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WHO’s Science Council released a report calling for a collective effort to accelerate global access to genomics.
The World Health Organization’s (WHO) Science Council issued its first report on July 12, 2022, arguing for an acceleration of access to genomics for global health. The report states that it is not ethically or scientifically justifiable for less-resourced countries to gain access to genomics technologies long after well-resourced countries.
Genomics is a field that uses methods from biochemistry, genetics, and molecular biology to utilize DNA and RNA information for the advancement of medicine and public health as well as agriculture, biological research, and other fields. According to a release from the agency, the report specifically calls for expanding access to genomic technologies in low- and middle-income countries (LMIC’s) by addressing shortfalls in financing, laboratory infrastructure, materials, and highly trained personnel. While the Science Council’s report acknowledges that prices are falling, it states they can be further lowered by introducing solutions, such as tiered pricing, sharing of intellectual property rights for low-cost versions, and cross-subsidization, which uses profits in one area to fund another.
“Genomic technologies are driving some of the most ground-breaking research happening today. Yet the benefits of these tools will not be fully realized unless they are deployed worldwide. Only through equity can science reach its full potential impact and improve health for everyone, everywhere,” said Soumya Swaminathan, chief scientist, WHO, in the agency release. “Through convening and coordinating the world’s leading minds, as we do through our Science Council, WHO acts as a global engine for analysis to address the world’s most pressing health challenges.”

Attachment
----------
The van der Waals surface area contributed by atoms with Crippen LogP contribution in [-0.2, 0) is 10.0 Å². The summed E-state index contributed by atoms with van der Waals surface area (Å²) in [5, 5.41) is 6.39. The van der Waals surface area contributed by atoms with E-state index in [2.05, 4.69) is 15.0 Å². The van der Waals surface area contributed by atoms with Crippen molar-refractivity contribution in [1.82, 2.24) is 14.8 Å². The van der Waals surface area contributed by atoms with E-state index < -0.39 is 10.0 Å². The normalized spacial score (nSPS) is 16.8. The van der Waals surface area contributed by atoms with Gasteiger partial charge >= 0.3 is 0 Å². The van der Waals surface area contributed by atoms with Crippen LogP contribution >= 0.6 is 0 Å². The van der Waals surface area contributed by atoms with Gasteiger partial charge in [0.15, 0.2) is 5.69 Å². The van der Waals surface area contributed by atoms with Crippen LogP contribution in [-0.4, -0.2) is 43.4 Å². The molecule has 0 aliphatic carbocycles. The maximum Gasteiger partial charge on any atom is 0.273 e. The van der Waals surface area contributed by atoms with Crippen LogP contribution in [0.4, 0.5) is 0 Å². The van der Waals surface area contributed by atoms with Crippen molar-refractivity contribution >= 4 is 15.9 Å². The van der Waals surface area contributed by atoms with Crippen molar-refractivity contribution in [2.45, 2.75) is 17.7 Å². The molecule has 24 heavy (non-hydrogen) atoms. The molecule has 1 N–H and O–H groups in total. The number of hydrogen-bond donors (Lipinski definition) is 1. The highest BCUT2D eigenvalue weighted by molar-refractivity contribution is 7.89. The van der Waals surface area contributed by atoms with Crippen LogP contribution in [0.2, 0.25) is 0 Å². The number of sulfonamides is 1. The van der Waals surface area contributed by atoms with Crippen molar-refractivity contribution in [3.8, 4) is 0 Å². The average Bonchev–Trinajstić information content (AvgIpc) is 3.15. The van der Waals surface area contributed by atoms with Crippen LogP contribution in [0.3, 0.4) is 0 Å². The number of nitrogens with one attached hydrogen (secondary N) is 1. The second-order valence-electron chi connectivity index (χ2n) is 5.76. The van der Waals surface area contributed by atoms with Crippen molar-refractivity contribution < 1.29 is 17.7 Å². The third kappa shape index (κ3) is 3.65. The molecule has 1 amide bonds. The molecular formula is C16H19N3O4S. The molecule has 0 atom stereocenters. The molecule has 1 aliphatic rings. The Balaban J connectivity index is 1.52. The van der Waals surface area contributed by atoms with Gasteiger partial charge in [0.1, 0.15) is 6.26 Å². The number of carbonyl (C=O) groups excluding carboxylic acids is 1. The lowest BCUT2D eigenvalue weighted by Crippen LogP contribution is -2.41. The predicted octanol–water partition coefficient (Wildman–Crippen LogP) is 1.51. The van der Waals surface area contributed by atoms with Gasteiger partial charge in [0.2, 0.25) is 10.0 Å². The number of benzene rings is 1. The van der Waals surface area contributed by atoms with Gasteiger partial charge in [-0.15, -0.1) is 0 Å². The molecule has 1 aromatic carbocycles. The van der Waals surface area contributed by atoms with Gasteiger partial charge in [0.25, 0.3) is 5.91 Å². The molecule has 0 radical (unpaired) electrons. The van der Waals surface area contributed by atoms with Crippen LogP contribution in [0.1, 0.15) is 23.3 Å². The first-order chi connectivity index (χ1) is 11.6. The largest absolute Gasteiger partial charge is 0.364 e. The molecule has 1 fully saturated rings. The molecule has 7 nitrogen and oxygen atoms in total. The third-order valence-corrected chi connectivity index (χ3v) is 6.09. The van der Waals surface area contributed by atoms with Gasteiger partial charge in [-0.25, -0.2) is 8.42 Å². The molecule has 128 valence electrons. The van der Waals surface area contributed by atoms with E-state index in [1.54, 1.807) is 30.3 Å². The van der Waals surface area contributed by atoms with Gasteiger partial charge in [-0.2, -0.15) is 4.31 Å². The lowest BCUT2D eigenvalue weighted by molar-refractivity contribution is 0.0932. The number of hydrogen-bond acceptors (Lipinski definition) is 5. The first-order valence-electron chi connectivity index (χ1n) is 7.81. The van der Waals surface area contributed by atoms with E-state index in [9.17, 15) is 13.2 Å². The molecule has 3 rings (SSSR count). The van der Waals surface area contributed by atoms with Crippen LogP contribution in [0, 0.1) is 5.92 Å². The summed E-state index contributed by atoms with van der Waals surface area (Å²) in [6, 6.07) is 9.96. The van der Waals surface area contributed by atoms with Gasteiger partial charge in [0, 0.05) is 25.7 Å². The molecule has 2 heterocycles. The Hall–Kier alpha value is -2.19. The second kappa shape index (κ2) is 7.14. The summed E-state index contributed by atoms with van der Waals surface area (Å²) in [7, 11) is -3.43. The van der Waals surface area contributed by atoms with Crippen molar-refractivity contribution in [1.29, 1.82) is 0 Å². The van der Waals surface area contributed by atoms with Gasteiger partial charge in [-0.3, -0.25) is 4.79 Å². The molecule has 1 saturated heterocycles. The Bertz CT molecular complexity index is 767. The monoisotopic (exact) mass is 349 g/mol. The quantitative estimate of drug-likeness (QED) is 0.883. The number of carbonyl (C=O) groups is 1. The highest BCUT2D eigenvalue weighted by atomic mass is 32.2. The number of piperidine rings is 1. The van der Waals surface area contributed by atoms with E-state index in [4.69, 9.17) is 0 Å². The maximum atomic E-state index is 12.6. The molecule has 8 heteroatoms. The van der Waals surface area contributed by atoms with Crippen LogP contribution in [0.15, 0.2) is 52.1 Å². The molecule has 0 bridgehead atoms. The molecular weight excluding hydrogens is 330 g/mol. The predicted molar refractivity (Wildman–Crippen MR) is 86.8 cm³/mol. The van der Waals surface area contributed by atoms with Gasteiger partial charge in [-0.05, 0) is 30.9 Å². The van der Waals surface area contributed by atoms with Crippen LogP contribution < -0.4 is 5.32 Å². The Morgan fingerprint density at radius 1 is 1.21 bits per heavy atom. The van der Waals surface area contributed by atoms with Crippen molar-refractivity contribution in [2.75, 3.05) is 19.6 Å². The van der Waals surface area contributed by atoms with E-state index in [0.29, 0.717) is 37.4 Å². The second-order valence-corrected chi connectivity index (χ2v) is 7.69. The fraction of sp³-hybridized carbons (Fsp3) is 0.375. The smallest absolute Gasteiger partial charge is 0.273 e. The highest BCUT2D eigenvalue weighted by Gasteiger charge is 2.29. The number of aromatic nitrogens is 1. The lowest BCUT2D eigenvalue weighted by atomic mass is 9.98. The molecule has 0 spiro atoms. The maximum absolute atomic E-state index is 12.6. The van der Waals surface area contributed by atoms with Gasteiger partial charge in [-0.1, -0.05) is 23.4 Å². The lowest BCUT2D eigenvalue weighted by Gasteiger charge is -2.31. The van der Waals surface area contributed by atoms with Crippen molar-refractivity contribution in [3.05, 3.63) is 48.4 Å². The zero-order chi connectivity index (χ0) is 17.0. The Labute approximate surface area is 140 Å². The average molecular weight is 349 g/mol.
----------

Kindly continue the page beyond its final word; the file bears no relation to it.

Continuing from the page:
The Science Council is composed of nine leading scientists and public health experts from across the world. It was established in April 2021 to advise WHO Director-General Tedros Adhanom Ghebreyesus on high-priority issues concerning global health; genomics is the focus of its first study.
"It is already clear that genomics can make enormous contributions to human health, from surveying populations for infectious agents, such as the virus that causes COVID-19, to predicting and treating a wide variety of diseases, such as cancers and developmental disorders. Attention to equity in deploying these technologies is essential for achieving the immense potential benefits to human health," said Harold Varmus, a Nobel Laureate and former director of the United States National Institutes of Health, and current council chair of the WHO Science Council, in the release.
The report stresses that advocacy, implementation, collaboration, and associated ethical, legal, and social issues are critical in spreading genomics. To build on these themes, the report recommends the implementation of a genomics committee, which will focus on helping commercial organizations to develop and implement ways of making their products and technologies affordable in LMICs.
Source: World Health Organization